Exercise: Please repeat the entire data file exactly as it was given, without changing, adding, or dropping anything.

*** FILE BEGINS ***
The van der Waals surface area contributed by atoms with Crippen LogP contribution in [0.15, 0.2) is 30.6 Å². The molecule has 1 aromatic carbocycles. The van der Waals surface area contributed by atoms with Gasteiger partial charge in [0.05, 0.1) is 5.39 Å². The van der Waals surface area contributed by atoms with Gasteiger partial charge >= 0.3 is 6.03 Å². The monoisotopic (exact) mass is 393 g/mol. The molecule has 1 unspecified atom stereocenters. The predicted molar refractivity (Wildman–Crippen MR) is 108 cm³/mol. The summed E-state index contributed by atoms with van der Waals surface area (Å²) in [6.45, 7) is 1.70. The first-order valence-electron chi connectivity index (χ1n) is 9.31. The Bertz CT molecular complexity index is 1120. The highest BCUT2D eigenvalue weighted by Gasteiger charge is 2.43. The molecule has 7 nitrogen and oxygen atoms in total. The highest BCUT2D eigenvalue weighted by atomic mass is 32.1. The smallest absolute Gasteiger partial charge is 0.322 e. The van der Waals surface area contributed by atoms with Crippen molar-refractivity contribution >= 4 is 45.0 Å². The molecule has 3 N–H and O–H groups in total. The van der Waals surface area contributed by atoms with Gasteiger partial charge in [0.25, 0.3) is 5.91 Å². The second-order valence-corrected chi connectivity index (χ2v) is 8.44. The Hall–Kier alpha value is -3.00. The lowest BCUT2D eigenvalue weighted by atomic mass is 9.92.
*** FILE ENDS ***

The van der Waals surface area contributed by atoms with Crippen LogP contribution in [0.15, 0.2) is 30.6 Å². The molecule has 1 aromatic carbocycles. The van der Waals surface area contributed by atoms with Gasteiger partial charge in [0.05, 0.1) is 5.39 Å². The van der Waals surface area contributed by atoms with Gasteiger partial charge >= 0.3 is 6.03 Å². The monoisotopic (exact) mass is 393 g/mol. The molecule has 1 unspecified atom stereocenters. The predicted molar refractivity (Wildman–Crippen MR) is 108 cm³/mol. The summed E-state index contributed by atoms with van der Waals surface area (Å²) in [6.45, 7) is 1.70. The first-order valence-electron chi connectivity index (χ1n) is 9.31. The Bertz CT molecular complexity index is 1120. The highest BCUT2D eigenvalue weighted by Gasteiger charge is 2.43. The molecule has 7 nitrogen and oxygen atoms in total. The highest BCUT2D eigenvalue weighted by atomic mass is 32.1. The smallest absolute Gasteiger partial charge is 0.322 e. The van der Waals surface area contributed by atoms with Crippen molar-refractivity contribution >= 4 is 45.0 Å². The molecule has 3 N–H and O–H groups in total. The van der Waals surface area contributed by atoms with Gasteiger partial charge in [0.25, 0.3) is 5.91 Å². The second-order valence-corrected chi connectivity index (χ2v) is 8.44. The Hall–Kier alpha value is -3.00. The lowest BCUT2D eigenvalue weighted by atomic mass is 9.92.